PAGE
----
Action: Add topsoil
- Two randomized, controlled studies in the UK found that the addition of topsoil increased the cover or abundance of heathland plant species. One replicated, site comparison in Spain found an increase in the abundance of woody plants. One randomized, controlled study in the UK found an increase in the number of seedlings for a majority of heathland plants.
- One controlled study in Namibia found that addition of topsoil increased plant cover and the number of plant species, but that these were lower than at a nearby undisturbed site.
- One randomized, controlled study in the UK found an increase in the cover of forbs but a reduction in the cover of grasses.
Adding topsoil from shrublands to degraded shrubland sites may help to increase the number of seeds in the soil, thereby increasing the probability of shrubland plants becoming established. The addition of topsoil may also help to increase soil fertility or reduce the effects of processes that dramatically alter soil structure, such as mining or quarrying.
Supporting evidence from individual studies
A randomized, controlled study in 1988–1993 in former heathland in Dorset, UK (Pywell et al. 1995) found that stripping soil followed by adding topsoil from a nearby heathland increased the number of seedlings for five of seven heathland species after one year, and increased the abundance of four of six heathland species after three years. For five of seven heathland species the number of seedlings in plots where soil was stripped and topsoil was added (1–286 seedlings/m2) was higher than in plots where soil was not stripped and topsoil was not added (0 seedlings/m2). The abundance of four of six heathland plant species was higher in plots where soil was stripped and topsoil was added (1–43 shoots/m2) compared to plots where soil was not stripped and topsoil was not added (0–4 shoots/m2). In 1989 topsoil at a nearby mature heathland site was stripped to a depth of 5 cm. Between 11 and 12 tonnes of topsoil were applied to three 500 m2 plots and mixed using a rotary cultivator and in three plots no topsoil was added. In 1990–1991 the number of seedlings was recorded in seven 0.5 m x 1 m quadrats which were placed in each plot. In 1993 the number of plant shoots was recorded in three 1 m2 quadrats which were randomly placed in each plot.
A controlled study in 2006 in Karoo shrublands in Namibia (Burke 2008) found that addition of topsoil to areas damaged by excavation increased the number of plant species and plant cover, but these were lower than found at a nearby undisturbed shrubland. The number of plant species was higher in areas where topsoil was added (5 species) than in areas where topsoil was not added (2 species), but was not as high as in undisturbed shrubland (15 species). Areas where topsoil was added also had higher vegetation cover (15%) than areas where topsoil was not added (1%) but vegetation cover was higher in undisturbed shrubland (28%). Two previously excavated areas were restored in 2006 by using a bulldozer to add topsoil. Four previously excavated areas did not have topsoil added. The previously excavated areas and nearby undisturbed shrubland were surveyed in October 2006 using a minimum of thirty 1 m2 quadrats in each area.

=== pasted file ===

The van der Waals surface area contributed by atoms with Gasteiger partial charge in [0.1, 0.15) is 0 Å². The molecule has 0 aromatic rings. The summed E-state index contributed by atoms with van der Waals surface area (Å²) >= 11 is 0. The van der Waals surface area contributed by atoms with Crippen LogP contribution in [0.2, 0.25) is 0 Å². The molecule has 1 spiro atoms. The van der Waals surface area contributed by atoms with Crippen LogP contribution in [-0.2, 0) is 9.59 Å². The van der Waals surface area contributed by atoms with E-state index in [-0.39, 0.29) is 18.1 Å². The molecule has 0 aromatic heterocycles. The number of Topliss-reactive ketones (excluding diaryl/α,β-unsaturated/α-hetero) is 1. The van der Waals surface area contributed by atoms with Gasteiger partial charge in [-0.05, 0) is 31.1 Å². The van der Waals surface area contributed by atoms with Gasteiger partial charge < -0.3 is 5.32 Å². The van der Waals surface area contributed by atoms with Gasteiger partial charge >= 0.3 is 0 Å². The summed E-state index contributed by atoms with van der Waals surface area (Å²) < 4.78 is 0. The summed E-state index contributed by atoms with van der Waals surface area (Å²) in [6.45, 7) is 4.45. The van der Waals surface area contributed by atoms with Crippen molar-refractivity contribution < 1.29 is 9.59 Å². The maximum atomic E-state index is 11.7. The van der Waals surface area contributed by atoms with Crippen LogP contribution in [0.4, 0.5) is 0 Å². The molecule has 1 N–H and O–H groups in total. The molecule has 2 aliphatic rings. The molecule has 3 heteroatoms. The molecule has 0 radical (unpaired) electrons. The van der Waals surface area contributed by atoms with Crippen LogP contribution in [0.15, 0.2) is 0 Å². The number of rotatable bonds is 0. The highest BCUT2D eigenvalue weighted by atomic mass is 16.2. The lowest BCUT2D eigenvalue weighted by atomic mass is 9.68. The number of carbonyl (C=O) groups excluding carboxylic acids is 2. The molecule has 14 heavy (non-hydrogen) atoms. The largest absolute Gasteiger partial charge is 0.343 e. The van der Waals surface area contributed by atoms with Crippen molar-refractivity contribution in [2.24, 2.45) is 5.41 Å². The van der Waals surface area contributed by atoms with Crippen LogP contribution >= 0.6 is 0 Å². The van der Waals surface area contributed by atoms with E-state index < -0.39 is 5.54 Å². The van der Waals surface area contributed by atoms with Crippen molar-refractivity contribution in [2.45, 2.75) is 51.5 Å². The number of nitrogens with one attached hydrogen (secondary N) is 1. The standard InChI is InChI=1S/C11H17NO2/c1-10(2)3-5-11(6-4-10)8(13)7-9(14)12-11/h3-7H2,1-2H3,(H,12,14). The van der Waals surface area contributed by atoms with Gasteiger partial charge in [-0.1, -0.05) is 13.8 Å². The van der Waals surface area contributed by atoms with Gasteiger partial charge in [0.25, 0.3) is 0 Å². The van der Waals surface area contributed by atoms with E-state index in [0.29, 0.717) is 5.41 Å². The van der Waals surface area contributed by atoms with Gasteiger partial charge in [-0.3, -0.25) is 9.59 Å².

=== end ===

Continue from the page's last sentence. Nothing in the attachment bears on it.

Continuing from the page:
A replicated, site comparison study in 2008 of 31 former coal mines in northern Spain (Alday et al. 2011) found that adding topsoil increased the abundance of woody plant species. The 26 sites where topsoil had been added contained more woody species, and resembled later succession sites (see Alday et al, 2011 for details) than those where no topsoil was added (data reported as model results). The five mines where no topsoil was added were dominated by herbaceous species (e.g. Lettuce Lactuca spp., Skeletonweed Chondrilla spp.). Thirty one open-cast mines were selected. They varied in age since abandonment between one and 40 years. At 26 of these sites topsoil had previously been added, while at five sites no restoration had been carried out. At each mine ten 1 m2 quadrats were located randomly and the percentage cover of all plant species assessed once in 2008.
A randomized, controlled study in 1988–2005 in former heathland in Dorset, UK (Pywell et al 2011) found that stripping soil followed by adding topsoil from a nearby heathland increased the cover of heathland species and forbs, and reduced the cover of grasses after 17 years. The cover of heathland species and forbs was higher in plots where topsoil was added (heathland: 82%, forbs: 87%) than in plots where it was not (heathland: 16%; forbs: 27%). Grass cover was lower in plots where topsoil was added (16%) than in plots where it was not (59%). In 1989 topsoil at a nearby mature heathland site was stripped to a depth of 5 cm. Topsoil of three 500 m2 plots was removed and heathland topsoil spread, while in three plots no topsoil was spread. In 2005 the cover of plants was recorded in four 1 m2 quadrats which were randomly placed in each plot.
- Pywell R.F., Webb N.R. & Putwain P.D. (1995) A comparison of techniques for restoring heathland on abandoned farmland. Journal of Applied Ecology, 32, 400-411
- Burke A (2008) The effect of topsoil treatment on the recovery of rocky plain and outcrop plant communities in Namibia. Journal of Arid Environments, 72, 1531-1536
- Alday J.G. , Marrs R.H. & Martínez Ruiz C (2011) Vegetation succession on reclaimed coal wastes in Spain: The influence of soil and environmental factors. Applied Vegetation Science, 14, 84-94
- Pywell R.F., Meek W.R., Webb N.R., Putwain P.D. & Bullock J.M. (2011) Long-term heathland restoration on former grassland: The results of a 17-year experiment. Biological Conservation, 144, 1602-1609